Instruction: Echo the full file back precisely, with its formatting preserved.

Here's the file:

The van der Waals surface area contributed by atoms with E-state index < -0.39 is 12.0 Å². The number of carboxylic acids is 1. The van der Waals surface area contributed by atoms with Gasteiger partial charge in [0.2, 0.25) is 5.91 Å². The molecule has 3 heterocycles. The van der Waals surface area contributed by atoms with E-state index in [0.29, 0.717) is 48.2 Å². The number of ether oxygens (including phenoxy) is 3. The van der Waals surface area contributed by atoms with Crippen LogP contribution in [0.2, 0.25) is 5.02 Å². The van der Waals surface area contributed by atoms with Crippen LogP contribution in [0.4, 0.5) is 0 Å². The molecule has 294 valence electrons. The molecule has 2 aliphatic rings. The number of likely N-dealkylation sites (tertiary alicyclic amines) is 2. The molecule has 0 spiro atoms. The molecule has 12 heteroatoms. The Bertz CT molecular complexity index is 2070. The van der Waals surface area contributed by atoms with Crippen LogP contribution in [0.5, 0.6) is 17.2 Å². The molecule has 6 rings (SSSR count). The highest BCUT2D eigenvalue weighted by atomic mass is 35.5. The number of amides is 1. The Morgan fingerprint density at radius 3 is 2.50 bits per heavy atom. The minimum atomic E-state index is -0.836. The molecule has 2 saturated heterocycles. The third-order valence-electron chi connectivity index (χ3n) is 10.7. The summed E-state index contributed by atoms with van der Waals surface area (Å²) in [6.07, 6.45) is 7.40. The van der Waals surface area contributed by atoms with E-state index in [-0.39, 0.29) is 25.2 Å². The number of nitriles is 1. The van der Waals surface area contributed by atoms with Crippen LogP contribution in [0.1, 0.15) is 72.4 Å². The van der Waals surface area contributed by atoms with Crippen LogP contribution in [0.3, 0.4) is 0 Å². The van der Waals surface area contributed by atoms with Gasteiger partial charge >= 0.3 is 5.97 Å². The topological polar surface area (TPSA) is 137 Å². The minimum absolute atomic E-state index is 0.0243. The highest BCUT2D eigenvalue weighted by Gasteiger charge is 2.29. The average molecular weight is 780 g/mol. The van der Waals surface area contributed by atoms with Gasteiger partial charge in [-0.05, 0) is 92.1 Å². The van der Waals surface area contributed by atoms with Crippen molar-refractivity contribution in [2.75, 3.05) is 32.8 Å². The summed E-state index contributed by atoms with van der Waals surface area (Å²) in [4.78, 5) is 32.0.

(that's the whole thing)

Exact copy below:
The van der Waals surface area contributed by atoms with E-state index < -0.39 is 12.0 Å². The number of carboxylic acids is 1. The van der Waals surface area contributed by atoms with Gasteiger partial charge in [0.2, 0.25) is 5.91 Å². The molecule has 3 heterocycles. The van der Waals surface area contributed by atoms with E-state index in [0.29, 0.717) is 48.2 Å². The number of ether oxygens (including phenoxy) is 3. The van der Waals surface area contributed by atoms with Crippen LogP contribution in [0.2, 0.25) is 5.02 Å². The van der Waals surface area contributed by atoms with Crippen LogP contribution in [0.4, 0.5) is 0 Å². The molecule has 294 valence electrons. The molecule has 2 aliphatic rings. The number of likely N-dealkylation sites (tertiary alicyclic amines) is 2. The molecule has 0 spiro atoms. The molecule has 12 heteroatoms. The Bertz CT molecular complexity index is 2070. The van der Waals surface area contributed by atoms with Crippen LogP contribution in [0.5, 0.6) is 17.2 Å². The molecule has 6 rings (SSSR count). The highest BCUT2D eigenvalue weighted by atomic mass is 35.5. The number of amides is 1. The Morgan fingerprint density at radius 3 is 2.50 bits per heavy atom. The minimum atomic E-state index is -0.836. The molecule has 2 saturated heterocycles. The third-order valence-electron chi connectivity index (χ3n) is 10.7. The summed E-state index contributed by atoms with van der Waals surface area (Å²) in [6.07, 6.45) is 7.40. The van der Waals surface area contributed by atoms with E-state index in [-0.39, 0.29) is 25.2 Å². The number of nitriles is 1. The van der Waals surface area contributed by atoms with Crippen LogP contribution in [0.1, 0.15) is 72.4 Å². The van der Waals surface area contributed by atoms with Crippen LogP contribution in [0.3, 0.4) is 0 Å². The van der Waals surface area contributed by atoms with Gasteiger partial charge >= 0.3 is 5.97 Å². The topological polar surface area (TPSA) is 137 Å². The minimum absolute atomic E-state index is 0.0243. The highest BCUT2D eigenvalue weighted by Gasteiger charge is 2.29. The average molecular weight is 780 g/mol. The van der Waals surface area contributed by atoms with Gasteiger partial charge in [-0.05, 0) is 92.1 Å². The van der Waals surface area contributed by atoms with Crippen molar-refractivity contribution in [2.75, 3.05) is 32.8 Å². The summed E-state index contributed by atoms with van der Waals surface area (Å²) in [4.78, 5) is 32.0.